Danny steals Alans gun and goes to the house, where Jennifer takes him to the backroom, where Max is waiting for him. He tells him that he got out of jail and doesnt want to be sent back. He threatens to keep Danny in the house and take pornographic photos of him, but Danny shoots him in the head. Jennifer runs in and Danny asks her why she left. She denies being his mother and during a scuffle, he shoots her. Alan, who suspected Danny of going to the house, arrives and finds the mess. He tells Danny that Jennifer isnt his mother: his mother died when he was a baby, presumably in an accident caused by Alan. He demands that Danny leave. As Danny leaves, Alan shoots himself.

Danny returns home and begins to mourn Alans death with Sherrie. He sees Suzy in her front yard and Sherrie says that Suzy was never kidnapped. He realises she set him up and suspects her of making up the rumours about the girls, therefore causing everything. Danny and Sherrie leave Sunshine Hills forever.

The final scene is narrated by a monologue from Suzys mother (Deborra-Lee Furness), who says that Alan killed Dannys mother. She goes onto mention a rumour that Alan, Max and Jennifer were Satanists and killed the girls as sacrifices. It is revealed that Suzy pretended she was raped in number 46, but refuses to discuss it. The audience realise that most people believe Suzys story, but not the truth. She mentions another rumour about Danny being found dead in a nearby paddock. She says that she only stays in Sunshine Hills because she talks. The movie ends with her saying that she is going to protect Sunshine Hills.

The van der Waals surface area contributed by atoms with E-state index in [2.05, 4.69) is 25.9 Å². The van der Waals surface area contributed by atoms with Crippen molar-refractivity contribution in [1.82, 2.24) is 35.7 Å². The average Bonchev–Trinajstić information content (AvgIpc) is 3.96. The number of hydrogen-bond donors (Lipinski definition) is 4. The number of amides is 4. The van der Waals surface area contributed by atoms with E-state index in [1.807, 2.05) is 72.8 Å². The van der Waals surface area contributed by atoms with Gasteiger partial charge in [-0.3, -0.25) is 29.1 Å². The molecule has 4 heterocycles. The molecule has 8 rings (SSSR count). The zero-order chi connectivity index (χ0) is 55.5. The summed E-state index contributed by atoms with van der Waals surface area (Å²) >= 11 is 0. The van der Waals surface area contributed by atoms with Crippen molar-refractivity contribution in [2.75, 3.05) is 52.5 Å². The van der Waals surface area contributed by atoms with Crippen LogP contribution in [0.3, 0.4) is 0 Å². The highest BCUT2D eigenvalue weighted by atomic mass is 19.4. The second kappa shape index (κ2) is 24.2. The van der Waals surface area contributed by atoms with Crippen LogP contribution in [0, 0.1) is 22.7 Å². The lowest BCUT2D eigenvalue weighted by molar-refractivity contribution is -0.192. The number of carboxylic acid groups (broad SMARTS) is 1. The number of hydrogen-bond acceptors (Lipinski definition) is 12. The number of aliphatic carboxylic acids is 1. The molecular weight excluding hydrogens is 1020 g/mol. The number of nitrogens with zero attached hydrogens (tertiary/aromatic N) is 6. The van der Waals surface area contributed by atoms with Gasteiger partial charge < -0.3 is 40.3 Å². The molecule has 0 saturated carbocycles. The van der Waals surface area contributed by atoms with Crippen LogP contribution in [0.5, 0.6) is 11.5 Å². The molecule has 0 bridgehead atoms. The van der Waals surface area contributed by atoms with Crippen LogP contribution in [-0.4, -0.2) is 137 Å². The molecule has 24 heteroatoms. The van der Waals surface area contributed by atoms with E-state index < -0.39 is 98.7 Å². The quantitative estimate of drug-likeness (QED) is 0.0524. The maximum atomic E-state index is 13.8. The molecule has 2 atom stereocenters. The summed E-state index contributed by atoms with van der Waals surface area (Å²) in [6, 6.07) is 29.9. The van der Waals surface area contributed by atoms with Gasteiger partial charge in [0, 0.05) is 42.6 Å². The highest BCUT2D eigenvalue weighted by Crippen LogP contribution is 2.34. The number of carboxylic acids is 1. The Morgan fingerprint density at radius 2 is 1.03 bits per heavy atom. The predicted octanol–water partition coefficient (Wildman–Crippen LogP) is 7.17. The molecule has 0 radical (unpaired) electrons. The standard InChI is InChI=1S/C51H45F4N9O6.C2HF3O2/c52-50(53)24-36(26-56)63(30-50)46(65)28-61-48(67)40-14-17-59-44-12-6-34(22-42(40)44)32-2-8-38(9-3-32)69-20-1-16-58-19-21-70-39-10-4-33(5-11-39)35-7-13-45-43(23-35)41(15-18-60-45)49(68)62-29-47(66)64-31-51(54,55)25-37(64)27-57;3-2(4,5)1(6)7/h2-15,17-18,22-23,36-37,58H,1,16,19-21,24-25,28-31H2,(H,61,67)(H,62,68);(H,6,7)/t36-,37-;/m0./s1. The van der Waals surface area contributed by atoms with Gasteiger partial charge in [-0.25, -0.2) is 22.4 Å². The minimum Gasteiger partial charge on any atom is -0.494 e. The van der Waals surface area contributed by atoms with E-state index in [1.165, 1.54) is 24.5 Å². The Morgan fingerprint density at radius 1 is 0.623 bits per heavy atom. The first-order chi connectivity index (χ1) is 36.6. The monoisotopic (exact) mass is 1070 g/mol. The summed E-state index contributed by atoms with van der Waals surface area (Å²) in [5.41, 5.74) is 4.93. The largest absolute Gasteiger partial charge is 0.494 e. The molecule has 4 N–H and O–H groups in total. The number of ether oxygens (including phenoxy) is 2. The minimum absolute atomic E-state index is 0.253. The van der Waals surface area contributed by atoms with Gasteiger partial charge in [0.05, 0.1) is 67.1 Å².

• Deborra-Lee Furness as Mrs Thomson
  • Peta Wilson as Sherrie
  • Sebastian Gregory as Danny Hobson
  • Tahyna Tozzi as Suzy Thomson
  • Erik Thomson as Mr Thomson
  • Aaron Jeffery as Sergeant Alan Hobson
  • Asher Keddie as Jennifer
  • Socratis Otto as Max Forster
  • Critical reception

    Beautiful divided critics in Australia.